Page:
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I'm aware that the union and Cartesian product of finitely many compact sets is compact, but why we can't generalize it to the union and Cartesian product of infinitely many of them? for example for union, we can set $ A= \bigcup A_i $ where each $ A_i $ is compact, then if $x_n\in A \Rightarrow \exists A_i , x_n\in A_i \Rightarrow A_i $ has a subsequence like $x_{n_{k}}$ which is convergent in $A_i$. so $x_{n_{k}}$ is convergent in $A$. so, what is false in this proof? why we can't say that the union and Cartesian product of infinitely many compact sets is compact? Do them have any simple counterexample?

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Products of compact sets are in fact compact. This is the Tychonoff theorem. As for unions, recall that singletons are compact, and every set is a union of singletons.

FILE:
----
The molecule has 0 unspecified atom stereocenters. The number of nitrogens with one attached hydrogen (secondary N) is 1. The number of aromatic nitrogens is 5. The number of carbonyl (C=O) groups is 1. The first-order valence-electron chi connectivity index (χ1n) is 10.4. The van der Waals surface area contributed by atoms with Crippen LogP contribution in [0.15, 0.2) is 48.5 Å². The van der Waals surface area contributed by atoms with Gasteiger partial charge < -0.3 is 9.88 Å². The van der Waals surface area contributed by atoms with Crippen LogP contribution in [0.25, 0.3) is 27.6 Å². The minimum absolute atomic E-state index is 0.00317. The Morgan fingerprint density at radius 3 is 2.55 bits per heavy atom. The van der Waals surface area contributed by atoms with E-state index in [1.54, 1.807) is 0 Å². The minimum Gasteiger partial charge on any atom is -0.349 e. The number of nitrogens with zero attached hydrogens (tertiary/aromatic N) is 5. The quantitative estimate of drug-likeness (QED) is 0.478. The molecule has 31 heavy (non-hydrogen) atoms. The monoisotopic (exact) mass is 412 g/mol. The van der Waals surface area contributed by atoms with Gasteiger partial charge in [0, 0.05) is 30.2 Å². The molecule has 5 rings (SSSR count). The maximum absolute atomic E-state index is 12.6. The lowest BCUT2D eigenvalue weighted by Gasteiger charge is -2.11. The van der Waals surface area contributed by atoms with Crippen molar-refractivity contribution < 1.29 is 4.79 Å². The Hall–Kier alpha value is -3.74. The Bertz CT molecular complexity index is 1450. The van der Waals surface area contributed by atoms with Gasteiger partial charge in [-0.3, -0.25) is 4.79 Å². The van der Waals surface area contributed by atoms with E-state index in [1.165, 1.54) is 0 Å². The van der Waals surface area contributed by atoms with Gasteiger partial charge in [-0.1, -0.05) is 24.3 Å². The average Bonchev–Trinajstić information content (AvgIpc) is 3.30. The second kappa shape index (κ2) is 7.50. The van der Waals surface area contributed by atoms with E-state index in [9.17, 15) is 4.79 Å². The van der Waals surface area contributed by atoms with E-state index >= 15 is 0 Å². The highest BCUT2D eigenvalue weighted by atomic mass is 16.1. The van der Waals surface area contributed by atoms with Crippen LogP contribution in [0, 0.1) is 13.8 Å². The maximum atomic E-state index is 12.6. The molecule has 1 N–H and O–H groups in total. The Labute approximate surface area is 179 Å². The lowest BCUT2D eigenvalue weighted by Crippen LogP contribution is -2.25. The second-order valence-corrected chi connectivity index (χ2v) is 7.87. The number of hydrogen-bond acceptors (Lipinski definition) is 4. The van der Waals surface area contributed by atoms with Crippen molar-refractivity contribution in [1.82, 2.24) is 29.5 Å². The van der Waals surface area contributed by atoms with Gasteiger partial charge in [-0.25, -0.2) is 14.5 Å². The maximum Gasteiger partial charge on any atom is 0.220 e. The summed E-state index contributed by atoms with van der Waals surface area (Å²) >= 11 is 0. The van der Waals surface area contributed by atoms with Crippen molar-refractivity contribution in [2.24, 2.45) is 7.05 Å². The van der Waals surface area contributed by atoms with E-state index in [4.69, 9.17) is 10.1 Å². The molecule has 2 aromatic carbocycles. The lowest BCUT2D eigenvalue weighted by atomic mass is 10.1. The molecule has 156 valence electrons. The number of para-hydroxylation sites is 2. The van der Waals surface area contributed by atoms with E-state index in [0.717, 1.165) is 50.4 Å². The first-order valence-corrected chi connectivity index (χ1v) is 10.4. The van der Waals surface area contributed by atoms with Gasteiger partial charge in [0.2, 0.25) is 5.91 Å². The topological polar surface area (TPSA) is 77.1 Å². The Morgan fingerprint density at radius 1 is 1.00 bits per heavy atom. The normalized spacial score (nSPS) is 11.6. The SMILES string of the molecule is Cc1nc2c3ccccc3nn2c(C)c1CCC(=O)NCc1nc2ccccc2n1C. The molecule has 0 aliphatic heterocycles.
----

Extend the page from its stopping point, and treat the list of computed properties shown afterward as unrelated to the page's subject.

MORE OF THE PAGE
What fails in your suggested proof is that it might be the case that each $x_n$ lies in a different compact set. In general, $X\subseteq A\cup B$ does not mean that $X\subseteq A$ or $X\subseteq B$.

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Consider the union of all $[-n,n] \subset \mathbb R$ for $n \in \mathbb N$. This is not compact. Arbitrary products are indeed compact by Tychonoff.

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